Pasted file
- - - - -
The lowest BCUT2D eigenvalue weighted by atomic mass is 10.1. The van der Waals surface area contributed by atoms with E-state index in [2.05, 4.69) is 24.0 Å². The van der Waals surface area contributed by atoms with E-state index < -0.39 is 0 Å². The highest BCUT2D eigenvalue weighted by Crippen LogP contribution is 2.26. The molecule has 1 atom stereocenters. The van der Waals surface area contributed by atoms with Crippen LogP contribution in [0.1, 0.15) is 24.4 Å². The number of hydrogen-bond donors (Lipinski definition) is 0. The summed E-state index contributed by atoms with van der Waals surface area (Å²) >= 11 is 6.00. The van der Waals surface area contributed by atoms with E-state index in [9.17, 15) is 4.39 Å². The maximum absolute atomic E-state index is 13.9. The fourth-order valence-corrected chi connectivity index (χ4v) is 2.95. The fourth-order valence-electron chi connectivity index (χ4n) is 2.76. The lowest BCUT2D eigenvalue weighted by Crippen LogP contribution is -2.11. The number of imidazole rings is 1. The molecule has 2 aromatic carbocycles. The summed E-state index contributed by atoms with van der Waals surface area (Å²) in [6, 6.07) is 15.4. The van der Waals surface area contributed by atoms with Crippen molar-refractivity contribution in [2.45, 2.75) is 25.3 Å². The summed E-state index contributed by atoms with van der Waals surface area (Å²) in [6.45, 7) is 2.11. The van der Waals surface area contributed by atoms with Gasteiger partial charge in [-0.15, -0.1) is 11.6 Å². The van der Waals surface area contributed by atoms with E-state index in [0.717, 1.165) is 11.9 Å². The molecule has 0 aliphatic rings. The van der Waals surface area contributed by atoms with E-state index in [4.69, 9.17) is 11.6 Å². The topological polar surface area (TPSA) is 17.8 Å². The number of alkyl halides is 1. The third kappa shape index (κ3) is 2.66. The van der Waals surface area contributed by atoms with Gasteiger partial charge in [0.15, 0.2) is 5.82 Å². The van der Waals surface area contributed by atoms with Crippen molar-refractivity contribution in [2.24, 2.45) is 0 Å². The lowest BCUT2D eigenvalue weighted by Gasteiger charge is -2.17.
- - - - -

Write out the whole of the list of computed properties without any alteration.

The lowest BCUT2D eigenvalue weighted by atomic mass is 10.1. The van der Waals surface area contributed by atoms with E-state index in [2.05, 4.69) is 24.0 Å². The van der Waals surface area contributed by atoms with E-state index < -0.39 is 0 Å². The highest BCUT2D eigenvalue weighted by Crippen LogP contribution is 2.26. The molecule has 1 atom stereocenters. The van der Waals surface area contributed by atoms with Crippen LogP contribution in [0.1, 0.15) is 24.4 Å². The number of hydrogen-bond donors (Lipinski definition) is 0. The summed E-state index contributed by atoms with van der Waals surface area (Å²) >= 11 is 6.00. The van der Waals surface area contributed by atoms with E-state index in [9.17, 15) is 4.39 Å². The maximum absolute atomic E-state index is 13.9. The fourth-order valence-corrected chi connectivity index (χ4v) is 2.95. The fourth-order valence-electron chi connectivity index (χ4n) is 2.76. The lowest BCUT2D eigenvalue weighted by Crippen LogP contribution is -2.11. The number of imidazole rings is 1. The molecule has 2 aromatic carbocycles. The summed E-state index contributed by atoms with van der Waals surface area (Å²) in [6, 6.07) is 15.4. The van der Waals surface area contributed by atoms with Crippen molar-refractivity contribution in [2.45, 2.75) is 25.3 Å². The summed E-state index contributed by atoms with van der Waals surface area (Å²) in [6.45, 7) is 2.11. The van der Waals surface area contributed by atoms with Gasteiger partial charge in [-0.15, -0.1) is 11.6 Å². The van der Waals surface area contributed by atoms with E-state index in [0.717, 1.165) is 11.9 Å². The molecule has 0 aliphatic rings. The van der Waals surface area contributed by atoms with E-state index in [4.69, 9.17) is 11.6 Å². The topological polar surface area (TPSA) is 17.8 Å². The number of alkyl halides is 1. The third kappa shape index (κ3) is 2.66. The van der Waals surface area contributed by atoms with Gasteiger partial charge in [0.15, 0.2) is 5.82 Å². The van der Waals surface area contributed by atoms with Crippen molar-refractivity contribution in [2.24, 2.45) is 0 Å². The lowest BCUT2D eigenvalue weighted by Gasteiger charge is -2.17.